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Re: [Public WebGL] WebGL API for available memory?

On 13-03-06 07:59 PM, Kenneth Russell wrote:
> Providing the currently available video memory is not possible in the
> general case. For example, GL_ATI_meminfo has three different classes
> of memory, and within each class, both a main pool and something
> called "auxiliary memory" which is not precisely defined. On Mac OS,
> the AMD OpenGL driver doesn't currently provide the "Current Free
> Video Memory" variable as the Intel and NVIDIA drivers do -- though
> this is just a bug which is going to be fixed. In addition, unified
> memory architectures obsolete the notion of dedicated video memory.
> The last time this topic was raised within various working groups in
> the Khronos organization, there was strong opposition to exposing this
> information.
> This having been said, I would like to at least provide via a WebGL
> extension the amount of dedicated video memory on the system, if using
> a dedicated GPU, or, if using a unified memory architecture, the
> amount of physical memory on the system. This could at least provide a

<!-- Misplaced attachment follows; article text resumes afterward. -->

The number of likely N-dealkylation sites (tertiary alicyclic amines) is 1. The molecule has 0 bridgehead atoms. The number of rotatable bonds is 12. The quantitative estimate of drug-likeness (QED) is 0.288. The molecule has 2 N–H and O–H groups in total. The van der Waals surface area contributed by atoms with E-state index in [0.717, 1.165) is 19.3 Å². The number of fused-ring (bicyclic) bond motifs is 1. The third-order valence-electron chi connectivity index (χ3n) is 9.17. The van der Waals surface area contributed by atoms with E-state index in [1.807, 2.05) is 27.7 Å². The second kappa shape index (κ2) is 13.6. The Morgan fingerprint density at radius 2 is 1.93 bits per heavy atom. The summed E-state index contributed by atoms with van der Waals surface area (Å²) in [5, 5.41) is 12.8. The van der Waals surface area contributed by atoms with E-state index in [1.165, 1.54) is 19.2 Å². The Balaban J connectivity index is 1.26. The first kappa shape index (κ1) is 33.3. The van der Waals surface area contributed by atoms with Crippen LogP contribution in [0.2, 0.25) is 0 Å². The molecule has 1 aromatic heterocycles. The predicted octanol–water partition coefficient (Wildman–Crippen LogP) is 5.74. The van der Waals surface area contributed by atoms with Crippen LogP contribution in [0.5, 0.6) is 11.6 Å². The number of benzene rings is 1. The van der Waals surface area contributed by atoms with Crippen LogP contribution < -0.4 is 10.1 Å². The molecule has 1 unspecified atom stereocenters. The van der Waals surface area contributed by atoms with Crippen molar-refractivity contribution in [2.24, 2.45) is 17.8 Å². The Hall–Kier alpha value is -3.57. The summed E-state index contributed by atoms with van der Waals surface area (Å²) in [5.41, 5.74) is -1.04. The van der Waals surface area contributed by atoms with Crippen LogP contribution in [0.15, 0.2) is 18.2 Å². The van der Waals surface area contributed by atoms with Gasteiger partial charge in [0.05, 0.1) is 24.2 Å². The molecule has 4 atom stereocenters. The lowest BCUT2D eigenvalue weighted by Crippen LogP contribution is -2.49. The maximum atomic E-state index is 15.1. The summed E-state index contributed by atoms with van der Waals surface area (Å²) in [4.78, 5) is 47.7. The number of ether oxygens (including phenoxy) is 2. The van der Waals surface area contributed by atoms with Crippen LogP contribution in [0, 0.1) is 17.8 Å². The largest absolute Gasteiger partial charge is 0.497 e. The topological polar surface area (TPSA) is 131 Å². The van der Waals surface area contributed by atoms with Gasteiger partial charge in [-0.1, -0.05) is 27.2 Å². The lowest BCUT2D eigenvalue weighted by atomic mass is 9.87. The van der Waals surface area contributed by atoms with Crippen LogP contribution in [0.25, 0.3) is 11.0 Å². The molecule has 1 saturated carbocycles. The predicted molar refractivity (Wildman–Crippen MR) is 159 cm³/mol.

> vague idea to applications how much video memory they can reasonably
> allocate, even if it doesn't take into account other running
> applications on the system. Before making any such extension final, it
> would be necessary to test it with real-world applications. Evan,
> would you be willing to help test such an extension and see how well
> it works for your use case?
I think I agree with Ben that having just a very rough metric would be

I'm not sure that it will be possible to give a firm precise
measurement, as the notion of "how much memory there is" varies too much
from a device to another:
 - some devices have dedicated texture memory, while some others have
unified memory
 - beyond actual memory, there is virtual memory; some devices have
virtualized texture memory, some haven't.
 - there are many variations of what the above concepts mean on
different devices.

Not being able to give any kind of precisely defined measurement, we
could at least give a very rough lower bound.

How we compute it would depend on the device type. For mobile devices,
we could return 1/4 times the amount of unified memory. So on a low-end
phone with 256 M unified memory, we could return 64M which would match
where we start observing OOMs in practice. That heuristic may need to be
tweaked for higher-end devices, just throwing an idea here.

For PCs we could default to min (1/4 * physical RAM, 1 G) and possibly
override that if we can determine with some GL extension that there is
more memory available.


> -Ken
> On Wed, Mar 6, 2013 at 2:39 PM, Florian Bösch <pyalot@gmail.com> wrote:
>> The two extension by nvidia/ati seem to cover some common functionality,
>> there are also a number of ways to query values like that trough DirectX.
>> These cover the rather tricky topic of telling how much is free (not just
>> how much is available). We would be in principle free to define a
>> WEBGL_meminfo extension, that collates this information behind a common
>> interface. It is not possible on mobile devices (and not very useful on